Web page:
The Loch, together with the ‘west fen’, are in Glasgow; immediately to the north is Stepps Moss which is in North Lanarkshire.

See species for a list of species which have been recorded so far in/on the Loch and in its immediate surroundings.

Robroyston Park LNR

A post-industrial site in north-east Glasgow, containing several ponds and other wet areas, together with flower-rich meadows which together support a wide variety of insects and other invertebrates. It is particularly notable for the diversity of butterfly and moth species, including the Common Blue butterfly and Six-spot Burnet moth, along with dragonflies and damselflies in abundance. The main pond is often visited by migrant waterfowl, with Reed Buntings around the edges and Skylarks above the meadows.

A full species list can be seen here.

Gartcosh LNR

The LNR is part of the former Gartcosh steelworks site. Biological surveys have tended to focus on amphibians and aquatic invertebrates, so the species list is currently mainly restricted to those groups.

See Gartcosh great crested newts: the story so far and An unusual assemblage of plants at Gartcosh (TGN 23 Part 6, pp22-23); note: the latter link is a 68Mb download from an external website, but the volume is held by the many libraries including those of GNHS, Glasgow University, and The Mitchell Library.

Cardowan Moss LNR

A full species list can be seen here.

(More information follows)

Glasgow South

The Hidden Gardens

An attractive greenspace situated behind the Tramway arts venue, comprising formal and informal herbaceous and wooded areas. Some of the insect life doubtless originates from the edges of the neighbouring railway lines, though insect diversity is encouraged within the gardens, particularly in the wildflower garden and by the provision of ‘bee hotels’.

See species for a list of species which have been recorded so far (many of the plants originated from a wildflower seed-mix); a good number of species have been added to this list in 2016 through light-trapping, pit-fall trapping, and a 'mini-beast hunt' organised as part of RSPB’s Widlfest 2016. See also the Hidden Gardens for more information about the ethos of the Gardens and forthcoming events and activities.

Pollok Country Park (WAG)

The largest Local Nature Reserve in Glasgow, including several areas which are listed in the Inventory of Ancient Woodlands. The CP forms part of the ancient Pollok Estate, and the more formal areas around Pollok House are listed in the Index of Gardens and Designed Landscapes and contain several notable planted trees. The White Cart Water flows through the park, and is notable for water-fowl and otters.

Pollok CP species list

See Glasgow CC for further information about the Country Park and its biodiversity.

Dams to Darnley Country Park (WAG)

This site straddles the Glasgow / East Renfrewshire border and is a Site of Interest for Nature Conservation (SINC); also included is Waulkmill Glen Geological SSSI (designated on account of its Lower Carboniferous stratigraphy). The reservoirs at the southerly (East Renfrewshire) end are important for migratory and over-wintering wetland birds.

The northerly part (formerly known as Darnley Mill Park) includes the site of Darnley House beside the Brock Burn. The area has a chequered industrial history, including quarrying and mining; the former mill pond still exists, and parts of the old waulkmill buildings are incorporated into a restaurant building beside Nitshill Road. A number of new ponds have been created in recent years, most recently by Froglife as part of their Living Waters project. The more mature woodlands surrounding the Glen are rich in insect life and fungi.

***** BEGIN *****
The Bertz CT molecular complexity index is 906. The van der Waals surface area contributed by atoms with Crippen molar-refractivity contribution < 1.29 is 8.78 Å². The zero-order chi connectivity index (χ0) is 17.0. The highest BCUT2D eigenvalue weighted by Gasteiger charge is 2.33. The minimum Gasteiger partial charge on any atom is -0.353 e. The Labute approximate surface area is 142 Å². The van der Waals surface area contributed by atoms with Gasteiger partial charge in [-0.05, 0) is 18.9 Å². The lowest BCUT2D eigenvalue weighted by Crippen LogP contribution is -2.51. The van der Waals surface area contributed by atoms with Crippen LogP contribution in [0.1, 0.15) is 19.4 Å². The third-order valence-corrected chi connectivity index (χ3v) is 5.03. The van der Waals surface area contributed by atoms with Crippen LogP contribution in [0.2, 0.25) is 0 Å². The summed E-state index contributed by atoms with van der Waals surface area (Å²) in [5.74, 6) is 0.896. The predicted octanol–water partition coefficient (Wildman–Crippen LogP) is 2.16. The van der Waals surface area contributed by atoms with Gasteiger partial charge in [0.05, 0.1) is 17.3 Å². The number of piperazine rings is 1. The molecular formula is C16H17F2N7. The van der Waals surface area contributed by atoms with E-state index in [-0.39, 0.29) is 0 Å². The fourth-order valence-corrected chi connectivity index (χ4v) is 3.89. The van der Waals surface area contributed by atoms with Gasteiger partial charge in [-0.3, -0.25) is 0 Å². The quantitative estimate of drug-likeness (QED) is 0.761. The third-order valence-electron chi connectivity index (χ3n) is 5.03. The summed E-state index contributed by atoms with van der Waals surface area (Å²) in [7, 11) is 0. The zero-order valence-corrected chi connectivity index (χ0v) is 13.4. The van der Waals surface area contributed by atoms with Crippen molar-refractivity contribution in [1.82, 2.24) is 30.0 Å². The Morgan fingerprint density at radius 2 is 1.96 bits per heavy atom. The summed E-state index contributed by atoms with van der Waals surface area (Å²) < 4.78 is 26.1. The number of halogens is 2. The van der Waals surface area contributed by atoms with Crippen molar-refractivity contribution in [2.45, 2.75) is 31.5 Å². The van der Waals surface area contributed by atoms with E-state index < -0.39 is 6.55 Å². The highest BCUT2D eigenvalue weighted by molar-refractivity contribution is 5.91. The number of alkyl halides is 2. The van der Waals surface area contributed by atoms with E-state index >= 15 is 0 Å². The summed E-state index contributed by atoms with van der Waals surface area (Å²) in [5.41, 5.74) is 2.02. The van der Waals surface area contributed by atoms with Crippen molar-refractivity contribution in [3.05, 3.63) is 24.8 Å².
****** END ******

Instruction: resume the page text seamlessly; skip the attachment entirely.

The diversity of habitats within the park is reflected in the species list.

Find out more about all aspects of Dams To Darnley at the website.

Bellahouston Park

The Park includes the grounds of Bellahouston House and Ibroxhill, together with farmland to the south acquired from the Stirling-Maxwell estate at various times. It includes two notable buildings: the ’Palace of Art‘, now a Sports Centre is the only building remaining from the 1938 Empire Exhibition; and the House for an Art Lover was built in 1996 to designs by Charles Rennie Mackintosh. See Glasgow City Council for links to historical information and a heritage trail.

As well as the wildlife areas - see species list for full details - there is a walled flower garden (which contains a number of plants collected by 19th century botanist Peter Bar),and extensive displays of Rhodendrons on the slopes.

Festival Park

This park occupies part of the area, and some of the features, of the Glasgow Garden Festival of 1988. See Wikipedia for a brief account of the event and its context.

See also species list for details of all species which have been recorded here so far.

Malls Mire LNR

This site, behind Toryglen Community Hall on Prospecthill Circus, is at the eastern boundary of the City where it adjoins Rutherglen. It takes the first part of its name from a reputed association with Mary, Queen of Scots at the time of the Battle of Langside in 1568. It lies to east of the burn known variously as Polmadie Burn, Malls Mire Burn and Jenny's Burn (now culverted in the Toryglen area).

It was designated a Local Site of Importance for Nature Conservation (L-SINC) by the City Council in the 1980s on account of some rare plants which had been found there during the 'Changing Flora of Glasgow' surveys, and was eventually designated as a Local Nature Reserve in 2015 after a further detailed survey of the willdlife as a whole. A further extension to include nearby SUDS ponds, and the grassland along the south side is proposed.